The world economy has once again dodged Armageddon. The European Union finally forged a Greek bond deal, and a rescue fund big enough to ring-fence banks and sovereign debt, in order to avoid a catastrophic, Lehman-like contagion event. At the same time, the U.S. economy moved away from the threat of recession with a third-quarter real gross domestic product report of 2.5 percent. In response, stocks are soaring. We'll live to see another day.
First, the American economy. Led by surging business investment of highly profitable corporations and a modest gain in consumer spending, the new GDP report says "no" to a double-dip recession. As the economy stalled out in the first half of the year -- with 0.4 percent GDP growth in the winter quarter, 1.3 percent growth in the spring, and August data showing zero jobs and retail sales -- I warned nearly two months ago that we were on the front end of recession. Turns out I was too pessimistic.
Profits-rich business is the savior. It's really too bad that President Obama is out on the campaign trail beating up on millionaires, billionaires, oil and gas, and other companies. Because in the third-quarter report, it was business equipment and software investment, with 17.4 percent annual growth, that led the charge. Additionally, the building of plants, factories, office buildings and private infrastructure helped save the faltering economy with 13.3 percent annual growth in Q3.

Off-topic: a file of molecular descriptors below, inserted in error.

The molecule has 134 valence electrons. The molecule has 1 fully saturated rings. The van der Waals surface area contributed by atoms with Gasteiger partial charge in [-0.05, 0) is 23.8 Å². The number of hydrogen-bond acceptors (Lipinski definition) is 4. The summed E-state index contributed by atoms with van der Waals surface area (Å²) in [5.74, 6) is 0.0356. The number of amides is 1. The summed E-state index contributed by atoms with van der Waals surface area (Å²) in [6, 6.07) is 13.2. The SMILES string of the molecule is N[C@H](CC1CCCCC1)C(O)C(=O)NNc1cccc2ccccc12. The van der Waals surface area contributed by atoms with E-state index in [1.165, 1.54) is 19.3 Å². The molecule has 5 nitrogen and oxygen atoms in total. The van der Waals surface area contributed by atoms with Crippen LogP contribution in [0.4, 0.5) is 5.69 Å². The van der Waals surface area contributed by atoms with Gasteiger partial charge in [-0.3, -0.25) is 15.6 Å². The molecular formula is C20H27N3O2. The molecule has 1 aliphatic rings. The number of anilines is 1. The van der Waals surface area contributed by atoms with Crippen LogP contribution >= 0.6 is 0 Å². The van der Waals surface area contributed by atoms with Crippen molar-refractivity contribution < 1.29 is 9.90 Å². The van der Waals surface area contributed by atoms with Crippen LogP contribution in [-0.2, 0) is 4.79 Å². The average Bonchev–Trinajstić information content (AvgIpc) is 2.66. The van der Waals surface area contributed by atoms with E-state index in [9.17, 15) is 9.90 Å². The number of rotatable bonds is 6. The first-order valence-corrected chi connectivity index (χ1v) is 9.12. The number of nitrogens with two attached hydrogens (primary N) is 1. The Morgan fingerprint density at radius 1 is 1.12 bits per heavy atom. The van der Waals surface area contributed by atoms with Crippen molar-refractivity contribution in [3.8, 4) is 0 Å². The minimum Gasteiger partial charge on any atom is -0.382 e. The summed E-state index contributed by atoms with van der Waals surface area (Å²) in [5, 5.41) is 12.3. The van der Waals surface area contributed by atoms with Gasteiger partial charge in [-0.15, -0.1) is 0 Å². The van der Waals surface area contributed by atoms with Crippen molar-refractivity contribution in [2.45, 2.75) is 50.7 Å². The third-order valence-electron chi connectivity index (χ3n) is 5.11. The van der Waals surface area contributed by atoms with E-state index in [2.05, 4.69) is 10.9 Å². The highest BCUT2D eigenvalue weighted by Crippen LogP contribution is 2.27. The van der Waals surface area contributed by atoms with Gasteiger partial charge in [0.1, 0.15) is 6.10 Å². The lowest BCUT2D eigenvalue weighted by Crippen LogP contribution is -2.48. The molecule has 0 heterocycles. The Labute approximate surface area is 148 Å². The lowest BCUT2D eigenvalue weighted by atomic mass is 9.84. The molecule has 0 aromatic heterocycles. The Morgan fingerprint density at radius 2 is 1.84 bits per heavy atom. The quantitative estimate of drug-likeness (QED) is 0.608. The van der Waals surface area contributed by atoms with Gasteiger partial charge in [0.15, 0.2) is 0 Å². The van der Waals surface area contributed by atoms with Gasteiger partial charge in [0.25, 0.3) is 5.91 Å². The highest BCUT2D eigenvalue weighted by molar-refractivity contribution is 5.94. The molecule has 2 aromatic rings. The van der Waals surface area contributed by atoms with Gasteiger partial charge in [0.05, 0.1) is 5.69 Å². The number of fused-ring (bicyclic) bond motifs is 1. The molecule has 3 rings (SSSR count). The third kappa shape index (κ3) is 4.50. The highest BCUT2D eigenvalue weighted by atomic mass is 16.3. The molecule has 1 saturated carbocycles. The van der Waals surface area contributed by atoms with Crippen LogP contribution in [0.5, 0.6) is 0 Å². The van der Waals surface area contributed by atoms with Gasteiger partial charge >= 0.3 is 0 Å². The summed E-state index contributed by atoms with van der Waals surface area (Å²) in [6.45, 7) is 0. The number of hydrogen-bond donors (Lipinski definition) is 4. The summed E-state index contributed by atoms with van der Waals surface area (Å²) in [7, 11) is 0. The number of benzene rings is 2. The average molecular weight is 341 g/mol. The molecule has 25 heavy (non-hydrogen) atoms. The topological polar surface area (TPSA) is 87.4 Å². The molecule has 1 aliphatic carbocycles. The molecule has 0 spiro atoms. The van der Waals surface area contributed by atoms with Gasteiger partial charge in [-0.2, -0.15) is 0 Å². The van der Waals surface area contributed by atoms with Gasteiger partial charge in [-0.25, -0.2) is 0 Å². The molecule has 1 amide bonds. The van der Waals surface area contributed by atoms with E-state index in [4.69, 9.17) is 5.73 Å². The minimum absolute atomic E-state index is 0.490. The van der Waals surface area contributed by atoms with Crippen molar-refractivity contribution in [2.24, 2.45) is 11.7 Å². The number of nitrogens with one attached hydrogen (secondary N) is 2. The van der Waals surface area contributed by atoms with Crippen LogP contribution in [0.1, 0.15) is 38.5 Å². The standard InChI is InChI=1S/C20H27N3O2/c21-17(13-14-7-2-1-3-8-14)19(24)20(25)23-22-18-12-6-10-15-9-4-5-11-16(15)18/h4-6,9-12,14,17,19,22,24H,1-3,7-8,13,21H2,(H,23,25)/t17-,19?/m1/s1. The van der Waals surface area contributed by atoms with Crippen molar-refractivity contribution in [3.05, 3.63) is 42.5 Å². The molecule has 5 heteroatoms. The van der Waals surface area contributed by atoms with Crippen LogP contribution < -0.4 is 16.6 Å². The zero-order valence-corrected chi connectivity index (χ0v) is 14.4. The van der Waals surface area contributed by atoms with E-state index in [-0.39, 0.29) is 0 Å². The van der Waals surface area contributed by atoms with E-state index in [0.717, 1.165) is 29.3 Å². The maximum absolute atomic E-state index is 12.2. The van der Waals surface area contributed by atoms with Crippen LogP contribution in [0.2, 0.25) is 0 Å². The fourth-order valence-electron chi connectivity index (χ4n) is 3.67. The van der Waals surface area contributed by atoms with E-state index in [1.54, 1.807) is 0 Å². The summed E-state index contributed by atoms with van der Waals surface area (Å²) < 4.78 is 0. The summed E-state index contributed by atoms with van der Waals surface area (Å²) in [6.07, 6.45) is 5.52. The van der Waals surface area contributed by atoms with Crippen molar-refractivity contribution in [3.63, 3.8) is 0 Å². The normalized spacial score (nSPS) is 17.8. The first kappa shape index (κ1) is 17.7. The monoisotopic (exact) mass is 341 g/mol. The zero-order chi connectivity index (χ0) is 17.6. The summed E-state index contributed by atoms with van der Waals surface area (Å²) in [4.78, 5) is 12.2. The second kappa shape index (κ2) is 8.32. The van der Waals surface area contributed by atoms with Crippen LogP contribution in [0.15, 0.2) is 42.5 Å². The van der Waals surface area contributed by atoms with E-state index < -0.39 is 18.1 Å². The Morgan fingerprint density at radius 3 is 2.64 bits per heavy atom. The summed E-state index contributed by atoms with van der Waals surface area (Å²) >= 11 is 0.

Incidentally, a large chunk of this is coming from the often-attacked energy sector. Think oil-and-gas shale revolution, which single-handedly may be propping up the economy outside of the high-tech sector.
And by the way, while profit is often a dirty word in Washington, the S&P 500 companies are reporting roughly 16 percent profit gains, which is better than expected. Profits are the mother's milk of stocks, business and the economy, and they are sustaining even this subpar recovery. They are the only real form of stimulus. Profits are keeping us out of recession.
But just think of how much more stimulus would come with tax reform that permitted a penalty-free repatriation of roughly $1 trillion in foreign profits of U.S companies. And while left-wing politicians rail against corporations that allegedly don't pay their taxes, the fact is that full-scale business tax reform that lowers the marginal rate and broadens the base would end uncertainty and unlock a couple of trillion dollars of corporate cash. That money would invest so heavily we'd finally get some serious job creation.
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